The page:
↓ Skip to main content

The effectiveness of 6 versus 12-months of dialectical behaviour therapy for borderline personality disorder: the feasibility of a shorter treatment and evaluating responses (FASTER) trial protocol

Overview of attention for article published in BMC Psychiatry, July 2018
Altmetric Badge

About this Attention Score

  • In the top 25% of all research outputs scored by Altmetric
  • Good Attention Score compared to outputs of the same age (77th percentile)

Mentioned by

blogs
1 blog
twitter
1 tweeter
facebook
1 Facebook page

Citations

dimensions_citation
8 Dimensions

Readers on

mendeley
134 Mendeley
You are seeing a free-to-access but limited selection of the activity Altmetric has collected about this research output. Click here to find out more.
Title
The effectiveness of 6 versus 12-months of dialectical behaviour therapy for borderline personality disorder: the feasibility of a shorter treatment and evaluating responses (FASTER) trial protocol
Published in
BMC Psychiatry, July 2018
DOI 10.1186/s12888-018-1802-z
Pubmed ID
Authors

Shelley F. McMain, Alexander L. Chapman, Janice R. Kuo, Tim Guimond, David L. Streiner, Katherine L. Dixon-Gordon, Wanrudee Isaranuwatchai, Jeffrey S. Hoch

Abstract

Although Dialectical Behaviour Therapy (DBT) is an evidence-based psychosocial treatment for borderline personality disorder (BPD), the demand for it exceeds available resources. The commonly researched 12-month version of DBT is lengthy; this can pose a barrier to its adoption in many health care settings. Further, there are no data on the optimal length of psychotherapy for BPD. The aim of this study is to examine the clinical and cost-effectiveness of 6 versus 12 months of DBT for chronically suicidal individuals with BPD. A second aim of this study is to determine which patients are as likely to benefit from shorter treatment as from longer treatment. Powered for non-inferiority testing, this two-site single-blind trial involves the random assignment of 240 patients diagnosed with BPD to 6 or 12 months of standard DBT. The primary outcome is the frequency of suicidal or non-suicidal self-injurious episodes. Secondary outcomes include healthcare utilization, psychiatric and emotional symptoms, general and social functioning, and health status. Cost-effectiveness outcomes will include the cost of providing each treatment as well as health care and societal costs (e.g., missed work days and lost productivity). Assessments are scheduled at pretreatment and at 3-month intervals until 24 months. This is the first study to directly examine the dose-effect of psychotherapy for chronically suicidal individuals diagnosed with BPD. Examining both clinical and cost effectiveness in 6 versus 12 months of DBT will produce answers to the question of how much treatment is good enough. Information from this study will help to guide decisions about the allocation of scarce treatment resources and recommendations about the benefits of briefer treatment. NCT02387736 . Registered February 20, 2015.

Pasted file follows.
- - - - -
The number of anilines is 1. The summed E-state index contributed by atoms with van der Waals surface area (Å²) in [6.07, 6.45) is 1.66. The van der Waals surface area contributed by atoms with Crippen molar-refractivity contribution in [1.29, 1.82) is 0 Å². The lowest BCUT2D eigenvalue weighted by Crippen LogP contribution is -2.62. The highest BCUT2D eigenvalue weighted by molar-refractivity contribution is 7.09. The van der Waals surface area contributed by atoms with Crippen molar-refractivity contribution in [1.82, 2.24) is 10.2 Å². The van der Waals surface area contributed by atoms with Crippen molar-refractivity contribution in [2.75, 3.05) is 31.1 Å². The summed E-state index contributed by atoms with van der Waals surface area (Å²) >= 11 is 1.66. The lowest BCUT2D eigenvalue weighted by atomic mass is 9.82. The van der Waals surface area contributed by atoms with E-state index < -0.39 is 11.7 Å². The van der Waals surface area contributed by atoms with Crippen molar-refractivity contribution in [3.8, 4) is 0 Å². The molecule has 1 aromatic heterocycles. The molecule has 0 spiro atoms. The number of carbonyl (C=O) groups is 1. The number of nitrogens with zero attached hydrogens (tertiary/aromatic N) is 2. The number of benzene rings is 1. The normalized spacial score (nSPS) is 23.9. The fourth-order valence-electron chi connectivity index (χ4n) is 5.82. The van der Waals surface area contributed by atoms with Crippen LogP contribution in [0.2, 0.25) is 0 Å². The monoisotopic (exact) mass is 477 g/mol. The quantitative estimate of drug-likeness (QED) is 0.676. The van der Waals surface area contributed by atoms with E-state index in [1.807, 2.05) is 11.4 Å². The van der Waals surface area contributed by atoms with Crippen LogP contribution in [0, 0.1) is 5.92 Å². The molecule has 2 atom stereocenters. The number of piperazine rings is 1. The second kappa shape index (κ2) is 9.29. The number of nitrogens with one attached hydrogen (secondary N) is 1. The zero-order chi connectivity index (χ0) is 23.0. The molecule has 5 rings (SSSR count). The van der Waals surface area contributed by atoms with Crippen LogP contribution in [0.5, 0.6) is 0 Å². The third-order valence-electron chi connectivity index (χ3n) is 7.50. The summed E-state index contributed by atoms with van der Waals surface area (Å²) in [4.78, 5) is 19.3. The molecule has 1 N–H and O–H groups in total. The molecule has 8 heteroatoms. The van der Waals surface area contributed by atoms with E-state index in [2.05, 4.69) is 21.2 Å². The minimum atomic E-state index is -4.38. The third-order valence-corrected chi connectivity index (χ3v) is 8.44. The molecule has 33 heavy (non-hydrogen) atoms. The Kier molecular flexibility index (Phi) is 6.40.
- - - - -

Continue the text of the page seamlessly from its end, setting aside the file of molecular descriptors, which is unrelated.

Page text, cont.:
Twitter Demographics

The data shown below were collected from the profile of 1 tweeter who shared this research output. Click here to find out more about how the information was compiled.

Mendeley readers

The data shown below were compiled from readership statistics for 134 Mendeley readers of this research output. Click here to see the associated Mendeley record.

Geographical breakdown

Country Count As %
Unknown 134 100%

Demographic breakdown

Readers by professional status Count As %
Student > Bachelor 27 20%
Student > Master 25 19%
Student > Doctoral Student 18 13%
Student > Ph. D. Student 16 12%
Researcher 12 9%
Other 12 9%
Unknown 24 18%
Readers by discipline Count As %
Psychology 73 54%
Nursing and Health Professions 10 7%
Medicine and Dentistry 10 7%
Social Sciences 8 6%
Agricultural and Biological Sciences 2 1%
Other 5 4%
Unknown 26 19%

Attention Score in Context

This research output has an Altmetric Attention Score of 9. This is our high-level measure of the quality and quantity of online attention that it has received. This Attention Score, as well as the ranking and number of research outputs shown below, was calculated when the research output was last mentioned on 03 December 2019.
All research outputs
#2,284,435
of 15,153,847 outputs
Outputs from BMC Psychiatry
#893
of 3,379 outputs
Outputs of similar age
#49,031
of 222,725 outputs
Outputs of similar age from BMC Psychiatry
#1
of 1 outputs
Altmetric has tracked 15,153,847 research outputs across all sources so far. Compared to these this one has done well and is in the 84th percentile: it's in the top 25% of all research outputs ever tracked by Altmetric.
So far Altmetric has tracked 3,379 research outputs from this source. They typically receive a lot more attention than average, with a mean Attention Score of 10.4. This one has gotten more attention than average, scoring higher than 72% of its peers.
Older research outputs will score higher simply because they've had more time to accumulate mentions. To account for age we can compare this Altmetric Attention Score to the 222,725 tracked outputs that were published within six weeks on either side of this one in any source. This one has done well, scoring higher than 77% of its contemporaries.
We're also able to compare this research output to 1 others from the same source and published within six weeks on either side of this one. This one has scored higher than all of them